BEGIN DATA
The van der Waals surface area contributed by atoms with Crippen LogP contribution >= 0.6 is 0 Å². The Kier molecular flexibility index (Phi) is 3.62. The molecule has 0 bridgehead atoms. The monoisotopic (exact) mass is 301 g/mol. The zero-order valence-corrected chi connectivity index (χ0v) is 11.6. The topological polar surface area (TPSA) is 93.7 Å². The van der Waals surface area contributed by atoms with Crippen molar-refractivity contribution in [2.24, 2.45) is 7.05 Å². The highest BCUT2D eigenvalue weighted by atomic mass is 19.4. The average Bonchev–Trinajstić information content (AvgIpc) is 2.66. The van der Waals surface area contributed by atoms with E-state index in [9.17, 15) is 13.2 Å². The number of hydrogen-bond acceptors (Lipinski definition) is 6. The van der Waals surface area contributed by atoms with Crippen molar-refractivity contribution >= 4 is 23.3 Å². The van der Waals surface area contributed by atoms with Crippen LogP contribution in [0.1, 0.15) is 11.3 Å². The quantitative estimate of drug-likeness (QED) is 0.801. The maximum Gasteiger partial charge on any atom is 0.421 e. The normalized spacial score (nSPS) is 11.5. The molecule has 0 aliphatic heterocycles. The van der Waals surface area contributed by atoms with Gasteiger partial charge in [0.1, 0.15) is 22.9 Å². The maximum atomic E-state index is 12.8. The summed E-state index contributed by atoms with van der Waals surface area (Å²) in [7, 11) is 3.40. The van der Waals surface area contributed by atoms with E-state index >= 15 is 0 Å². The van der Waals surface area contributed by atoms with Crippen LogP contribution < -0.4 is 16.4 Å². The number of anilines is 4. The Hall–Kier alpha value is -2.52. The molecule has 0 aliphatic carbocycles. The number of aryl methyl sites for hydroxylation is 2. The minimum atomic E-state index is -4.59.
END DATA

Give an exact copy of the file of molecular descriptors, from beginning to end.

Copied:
The van der Waals surface area contributed by atoms with Crippen LogP contribution >= 0.6 is 0 Å². The Kier molecular flexibility index (Phi) is 3.62. The molecule has 0 bridgehead atoms. The monoisotopic (exact) mass is 301 g/mol. The zero-order valence-corrected chi connectivity index (χ0v) is 11.6. The topological polar surface area (TPSA) is 93.7 Å². The van der Waals surface area contributed by atoms with Crippen molar-refractivity contribution in [2.24, 2.45) is 7.05 Å². The highest BCUT2D eigenvalue weighted by atomic mass is 19.4. The average Bonchev–Trinajstić information content (AvgIpc) is 2.66. The van der Waals surface area contributed by atoms with E-state index in [9.17, 15) is 13.2 Å². The number of hydrogen-bond acceptors (Lipinski definition) is 6. The van der Waals surface area contributed by atoms with Crippen molar-refractivity contribution >= 4 is 23.3 Å². The van der Waals surface area contributed by atoms with Crippen LogP contribution in [0.1, 0.15) is 11.3 Å². The quantitative estimate of drug-likeness (QED) is 0.801. The maximum Gasteiger partial charge on any atom is 0.421 e. The normalized spacial score (nSPS) is 11.5. The molecule has 0 aliphatic heterocycles. The van der Waals surface area contributed by atoms with Gasteiger partial charge in [0.1, 0.15) is 22.9 Å². The maximum atomic E-state index is 12.8. The summed E-state index contributed by atoms with van der Waals surface area (Å²) in [7, 11) is 3.40. The van der Waals surface area contributed by atoms with E-state index >= 15 is 0 Å². The van der Waals surface area contributed by atoms with Crippen LogP contribution < -0.4 is 16.4 Å². The number of anilines is 4. The Hall–Kier alpha value is -2.52. The molecule has 0 aliphatic carbocycles. The number of aryl methyl sites for hydroxylation is 2. The minimum atomic E-state index is -4.59.